Proper care after surgery has an important effect on healing. Please read the following instructions carefully.
Some amount of discomfort is to be expected following any surgery. If your surgeon feels you will benefit from a prescription pain medicine, you will receive a prescription following your surgery. Please follow the instructions carefully.
- Ibuprofen (such as Advil, Motrin) works very well for many patients and can reduce the amount of narcotic pain medicine (Tylenol 3, Percocet) needed significantly. You may find taking 400-600mg every 6 hours on a regular schedule for the first 2-3 days is all the pain medicine needed. You may alternate ibuprofen and narcotic pain medication for maximum pain medication if needed. Continue to take as directed as needed for pain. You can wean yourself off the pain medications if pain is controlled. You may or may not need to take all the pain medications for this reason.
- Those who are allergic to Aspirin or other NSAIDS cannot follow this regimen.
Begin taking your pain medications as directed as soon as you get home. Your pain medication can be taken with liquid only but it is important to get some soft/pureed food) in your stomach as soon as possible. Take all subsequent doses along with food to minimize nausea.
Numbness and Paralysis of Facial Muscles
- Local anesthetic may infiltrate various layers of the skin, which may paralyse the facial nerve. The facial nerve may be in the vicinity of the surgery site and you may develop a temporary inability to close the eye completely or smile. This problem is temporary, however, should you feel concerned, please contact the office to speak with a nurse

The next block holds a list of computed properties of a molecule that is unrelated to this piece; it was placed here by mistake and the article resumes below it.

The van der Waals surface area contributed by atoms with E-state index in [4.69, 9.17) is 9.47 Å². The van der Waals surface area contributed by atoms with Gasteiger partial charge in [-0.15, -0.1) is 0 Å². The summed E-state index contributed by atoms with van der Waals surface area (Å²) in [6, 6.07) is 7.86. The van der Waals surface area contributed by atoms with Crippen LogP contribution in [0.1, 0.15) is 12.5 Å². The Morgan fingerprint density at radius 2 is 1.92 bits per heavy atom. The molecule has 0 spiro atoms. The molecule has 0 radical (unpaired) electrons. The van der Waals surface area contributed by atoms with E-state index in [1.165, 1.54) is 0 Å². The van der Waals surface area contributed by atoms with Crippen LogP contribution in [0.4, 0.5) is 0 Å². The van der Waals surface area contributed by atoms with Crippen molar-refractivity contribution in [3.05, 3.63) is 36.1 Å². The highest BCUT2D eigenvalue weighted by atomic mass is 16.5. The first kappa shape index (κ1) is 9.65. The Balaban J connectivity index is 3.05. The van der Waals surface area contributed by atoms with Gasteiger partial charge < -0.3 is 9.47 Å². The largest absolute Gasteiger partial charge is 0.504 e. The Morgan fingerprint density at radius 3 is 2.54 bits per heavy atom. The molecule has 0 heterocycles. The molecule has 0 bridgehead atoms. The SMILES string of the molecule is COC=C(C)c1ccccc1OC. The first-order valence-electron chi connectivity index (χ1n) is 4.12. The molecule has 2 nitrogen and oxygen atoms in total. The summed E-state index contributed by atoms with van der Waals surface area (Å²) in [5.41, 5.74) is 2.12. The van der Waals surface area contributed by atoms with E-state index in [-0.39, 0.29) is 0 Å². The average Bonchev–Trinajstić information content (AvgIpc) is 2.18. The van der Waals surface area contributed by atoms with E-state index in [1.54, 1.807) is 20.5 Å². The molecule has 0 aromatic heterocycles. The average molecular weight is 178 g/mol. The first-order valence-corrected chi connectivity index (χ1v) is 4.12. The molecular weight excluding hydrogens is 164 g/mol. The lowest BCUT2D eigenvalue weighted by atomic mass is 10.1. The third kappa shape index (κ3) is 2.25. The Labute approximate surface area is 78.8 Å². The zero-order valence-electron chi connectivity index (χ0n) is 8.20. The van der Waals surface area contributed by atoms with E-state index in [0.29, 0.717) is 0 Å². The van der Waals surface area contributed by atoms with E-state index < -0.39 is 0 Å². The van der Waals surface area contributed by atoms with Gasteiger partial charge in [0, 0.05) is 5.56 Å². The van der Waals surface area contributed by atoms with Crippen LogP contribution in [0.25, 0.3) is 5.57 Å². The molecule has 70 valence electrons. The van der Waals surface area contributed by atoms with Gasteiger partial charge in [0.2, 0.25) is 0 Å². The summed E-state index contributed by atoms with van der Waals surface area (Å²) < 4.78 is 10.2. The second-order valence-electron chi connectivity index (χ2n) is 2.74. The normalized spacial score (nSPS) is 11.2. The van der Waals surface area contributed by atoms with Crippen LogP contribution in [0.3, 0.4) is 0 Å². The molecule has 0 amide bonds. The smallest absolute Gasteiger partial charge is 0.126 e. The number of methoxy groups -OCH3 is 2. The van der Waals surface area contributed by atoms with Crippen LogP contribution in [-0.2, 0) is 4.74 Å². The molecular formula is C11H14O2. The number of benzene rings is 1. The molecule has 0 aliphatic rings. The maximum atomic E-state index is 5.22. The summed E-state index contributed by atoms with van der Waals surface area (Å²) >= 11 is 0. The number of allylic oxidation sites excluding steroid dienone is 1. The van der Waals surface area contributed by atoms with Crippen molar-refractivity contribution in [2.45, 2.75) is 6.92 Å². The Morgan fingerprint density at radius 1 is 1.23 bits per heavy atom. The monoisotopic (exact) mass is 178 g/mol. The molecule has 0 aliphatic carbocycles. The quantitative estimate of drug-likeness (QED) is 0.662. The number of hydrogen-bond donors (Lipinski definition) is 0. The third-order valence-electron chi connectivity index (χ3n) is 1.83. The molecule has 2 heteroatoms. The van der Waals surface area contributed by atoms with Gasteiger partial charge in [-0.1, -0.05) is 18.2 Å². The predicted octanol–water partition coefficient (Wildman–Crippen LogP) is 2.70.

- You may notice small amounts of bleeding from the injection sites. This is usually minimal. If bleeding persists longer than 24hrs, call the office.
- You may wash the injections sites when you are bathing.
- You may experience fluid in the ears. This can feel like “swimmers ear” and can last for about 2-10 days. Dizziness may accompany this situation. Do not be alarmed as this feeling of fluid in the ears, will usually resolve without further treatment.
- Some swelling and bruising in the area is expected. This is usually minor, but occasionally more pronounced swelling can occur. If this happens, it is usually a result of a sterile irrigation fluid that has entered the surrounding tissues. Most of the swelling will resolve within 24-36 hours.
- Application of ice packs, 20 minutes on and 20 minutes off at a time for the next 48hrs is recommended, with care not to harm or freeze the skin, especially while it is numb.
- Crushed ice in a ziplock bag or a bag of frozen peas wrapped in a moist cloth to prevent frost bite works well.
- After the first 5 days, you can begin using a heating pad or moist heat for relief of stiffness of the jaw.
- Apply heat 4 times/ day for 30 minute time intervals.
Following your procedure you will be on a soft or pureed diet until seen by your surgeon at the follow up appointment. At this point you will be given instructions as to when you can advance your diet.
Suggested foods include: puddings, oatmeal, smoothies, scrambled eggs, pasta, steamed vegetables , jello, and mashed potatoes
Tight facial muscles can be expected after the procedure. The application of heat as described above will help relax these muscles and relieve spasms. Exercise your facial muscles by opening and closing the mouth and massaging the sides of the face after heat application.
Your well-being is our primary concern and it is our sincere desire that you experience the least possible amount of discomfort or anxiety. Should you have any questions regarding your recovery, please do not hesitate to contact our office at 403-235-0505.
If any unusual symptoms should occur please call our office at 403-235-0505. If you are calling after our office hours or on the weekend, the answering machine will direct you to the oral surgeon on-call. In the event of an unexpected admission to a hospital related to a treatment at this facility, please notify us.